They would remember that extraordinary general meeting of the shareholders of the Mitcham Rubber Company was held on June 19 consider the advisability of purchasing the balance of shares in the Mitcham Rubber Company, and letter setting out firstly the reasons for doing so accompanied the notice calling that meeting. The shareholders present at that meeting unanimously decided to purchase the balance of shares, so that the Mitcham Rubber Company was now the absolute property of this company. He proceeded to speak of the branches home and abroad. The home branches – namely, London, Birmingham, Cardiff, Manchester, Glasgow, and Edinburgh, and the Palatine Heel Company — had again, he was pleased to say, done exceedingly well; the result of the trading the Mary Hill Works, Glasgow, had been highly satisfactory, and reflected great credit on the management there. The results of the branches abroad — Johannesburg, Calcutta, and Buenos Ayres — were satisfactory, notwithstanding the great difficulties which had contended with in the way of freight, and especially regard providing their branches with the necessary stocks — their works, as they must be aware, having been mainly employed in turning out requirements for the Government,

Birmingham Daily Post – Thursday 26th September 1963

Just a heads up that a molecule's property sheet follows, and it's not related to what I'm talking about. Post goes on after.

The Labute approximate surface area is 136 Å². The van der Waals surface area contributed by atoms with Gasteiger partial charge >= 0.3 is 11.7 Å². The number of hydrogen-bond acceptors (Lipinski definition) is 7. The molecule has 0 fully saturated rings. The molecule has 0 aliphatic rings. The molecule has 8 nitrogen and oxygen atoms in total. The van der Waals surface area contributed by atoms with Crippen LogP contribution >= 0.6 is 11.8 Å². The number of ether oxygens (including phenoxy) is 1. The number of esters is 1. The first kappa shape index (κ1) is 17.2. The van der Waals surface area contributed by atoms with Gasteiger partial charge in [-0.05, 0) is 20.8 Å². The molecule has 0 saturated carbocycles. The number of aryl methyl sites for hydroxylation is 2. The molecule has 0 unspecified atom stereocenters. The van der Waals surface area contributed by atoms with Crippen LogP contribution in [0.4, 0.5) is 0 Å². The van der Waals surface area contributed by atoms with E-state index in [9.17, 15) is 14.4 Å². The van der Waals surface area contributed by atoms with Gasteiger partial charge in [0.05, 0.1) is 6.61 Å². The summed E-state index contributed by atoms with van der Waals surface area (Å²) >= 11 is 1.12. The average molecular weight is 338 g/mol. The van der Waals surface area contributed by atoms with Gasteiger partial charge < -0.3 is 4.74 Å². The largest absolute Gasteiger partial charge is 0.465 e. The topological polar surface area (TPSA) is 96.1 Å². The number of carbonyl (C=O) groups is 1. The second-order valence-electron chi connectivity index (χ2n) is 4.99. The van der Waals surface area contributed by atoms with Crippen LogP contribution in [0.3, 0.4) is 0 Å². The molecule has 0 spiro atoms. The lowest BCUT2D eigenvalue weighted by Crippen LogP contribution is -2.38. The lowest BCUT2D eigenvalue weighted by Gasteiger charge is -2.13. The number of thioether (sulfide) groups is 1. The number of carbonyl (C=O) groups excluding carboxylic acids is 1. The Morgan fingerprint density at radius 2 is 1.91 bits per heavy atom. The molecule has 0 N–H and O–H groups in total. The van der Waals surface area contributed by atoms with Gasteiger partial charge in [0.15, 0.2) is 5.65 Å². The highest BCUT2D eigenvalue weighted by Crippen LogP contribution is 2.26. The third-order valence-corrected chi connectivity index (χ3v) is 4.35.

Leyland Rubber – a recovery Leyland and Birmingham Rubber reports a gentle recovery from last winter’s recession in Britain, and “for the moment there seems to be good reason to expect It to continue/” That, and the continued development of the South African company, and the transfer of Mitcham Rubber’s production to Leyland seem to augur well for 1963/4.


Maps are reproduced with the permission of the National Library of Scotland.

Eastfields Road

Road that continues eastward from Locks Lane to the level crossing at Mitcham Eastfields station. All properties currently have the postcode CR4 2LS.

On this 1953 OS map, houses, that are only on the north side of the road, are numbered eastward as odd from 13 to 91. As described from west to east:

a terrace of 4 houses, numbers 13 to 19;
a separate building numbered 21 which had been used as a shop with accommodation, see below;
footpath to Sandy Lane (now Public Right of Way 147);
a row of 6 houses numbered 27 to 37;
number 39 was demolished due to bomb damage in WW2;